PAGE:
Friday, July 18, 2014

West of the Moon

Astri and her younger sister, Greta, live with their aunt, uncle, and cousins.  Their mother died when Greta was just a baby, and their father left for America.  He is saving money to bring his daughters over from Norway, but he's been gone for years.

When Svaalberd the goat man shows up looking to buy a girl work on his farm, Astri knows it won't be like the fairy tale.  In that story, when the bear shows up to take the girl, he leaves her family with riches, and takes her to a world with soft furnishings, full bellies, and kindness.  Svaalberd is a a goat man.  He smells like the goats he keeps, has a hump on his back, bad breath, and a foul temper.

As she suspected, Svaalberd is not a kind a master, and Astri takes the her chance when she sees it to try to escape.  Thus begins her quest to save her sister and get the two of them on a ship to America to find their father.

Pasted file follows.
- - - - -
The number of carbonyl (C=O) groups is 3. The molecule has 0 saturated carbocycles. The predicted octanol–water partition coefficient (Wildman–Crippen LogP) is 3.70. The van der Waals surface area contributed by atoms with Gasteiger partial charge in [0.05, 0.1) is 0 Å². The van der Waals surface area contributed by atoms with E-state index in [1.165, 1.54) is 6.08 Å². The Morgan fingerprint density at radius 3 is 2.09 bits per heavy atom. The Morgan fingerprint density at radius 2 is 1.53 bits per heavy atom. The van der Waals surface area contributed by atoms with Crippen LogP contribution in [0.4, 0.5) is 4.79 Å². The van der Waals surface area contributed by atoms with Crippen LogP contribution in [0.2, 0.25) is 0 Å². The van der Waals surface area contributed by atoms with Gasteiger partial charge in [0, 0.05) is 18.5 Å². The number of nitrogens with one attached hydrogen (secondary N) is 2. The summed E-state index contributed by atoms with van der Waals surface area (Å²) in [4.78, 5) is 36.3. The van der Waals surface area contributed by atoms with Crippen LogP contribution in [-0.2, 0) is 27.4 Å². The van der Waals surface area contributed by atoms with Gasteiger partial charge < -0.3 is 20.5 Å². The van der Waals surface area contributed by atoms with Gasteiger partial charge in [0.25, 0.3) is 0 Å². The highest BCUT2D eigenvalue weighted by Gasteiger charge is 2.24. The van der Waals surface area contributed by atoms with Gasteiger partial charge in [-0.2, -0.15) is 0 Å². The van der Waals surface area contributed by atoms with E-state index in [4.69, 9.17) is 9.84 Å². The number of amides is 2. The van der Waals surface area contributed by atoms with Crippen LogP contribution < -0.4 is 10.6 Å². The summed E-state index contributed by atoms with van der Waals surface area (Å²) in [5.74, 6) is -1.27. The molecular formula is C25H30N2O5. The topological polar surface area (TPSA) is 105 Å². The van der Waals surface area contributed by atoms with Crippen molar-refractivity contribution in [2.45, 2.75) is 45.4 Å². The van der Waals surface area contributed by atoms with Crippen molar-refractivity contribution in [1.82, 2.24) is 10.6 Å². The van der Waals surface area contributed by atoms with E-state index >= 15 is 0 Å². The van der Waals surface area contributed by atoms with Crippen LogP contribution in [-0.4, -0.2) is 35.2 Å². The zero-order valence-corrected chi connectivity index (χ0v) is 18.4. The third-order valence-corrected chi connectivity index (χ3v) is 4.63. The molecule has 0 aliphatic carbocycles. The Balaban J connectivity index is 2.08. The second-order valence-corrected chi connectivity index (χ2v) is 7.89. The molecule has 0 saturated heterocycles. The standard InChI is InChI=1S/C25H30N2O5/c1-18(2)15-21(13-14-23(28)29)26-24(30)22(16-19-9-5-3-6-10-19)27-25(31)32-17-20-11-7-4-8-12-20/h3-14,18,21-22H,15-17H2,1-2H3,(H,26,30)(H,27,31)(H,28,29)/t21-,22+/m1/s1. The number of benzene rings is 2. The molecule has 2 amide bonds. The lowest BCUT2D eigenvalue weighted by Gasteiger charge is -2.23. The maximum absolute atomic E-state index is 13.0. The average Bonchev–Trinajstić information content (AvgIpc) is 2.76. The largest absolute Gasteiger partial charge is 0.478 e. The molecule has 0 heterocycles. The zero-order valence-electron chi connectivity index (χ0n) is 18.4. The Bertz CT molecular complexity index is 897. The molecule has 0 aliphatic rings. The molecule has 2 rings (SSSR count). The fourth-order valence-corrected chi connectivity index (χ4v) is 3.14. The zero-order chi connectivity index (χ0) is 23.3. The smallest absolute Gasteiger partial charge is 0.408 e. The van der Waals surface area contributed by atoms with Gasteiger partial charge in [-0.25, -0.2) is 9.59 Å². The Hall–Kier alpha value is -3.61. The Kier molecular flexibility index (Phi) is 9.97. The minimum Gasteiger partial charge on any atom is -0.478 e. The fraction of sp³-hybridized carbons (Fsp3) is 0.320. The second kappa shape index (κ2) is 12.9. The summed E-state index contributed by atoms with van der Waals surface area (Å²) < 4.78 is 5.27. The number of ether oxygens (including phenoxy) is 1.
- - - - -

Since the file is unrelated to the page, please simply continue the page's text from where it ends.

They will have to face many dangers and challenges along the way, but they will also find friends and uncover the secrets of the past.  Astri knows the traditional Norwegian folktales by heart, and she blends them into her own tale of survival.  But life is not a fairy tale, and as Astri realizes early in the story, no one is going to show up to save her by magical or mortal means.  If Astri wants to be saved, she will have to save herself.

This story was inspired by the diary of Margi Preus's great great grandmother.  Make sure to read the author's note at the end for more information about Preus's ancestor and Norwegian fairy tales.  It probably won't surprise you to learn that I loved this book.  The mix of fairy tales and reality is wonderful, and Astri's tale is dark and painful but also hopeful.  A great read!

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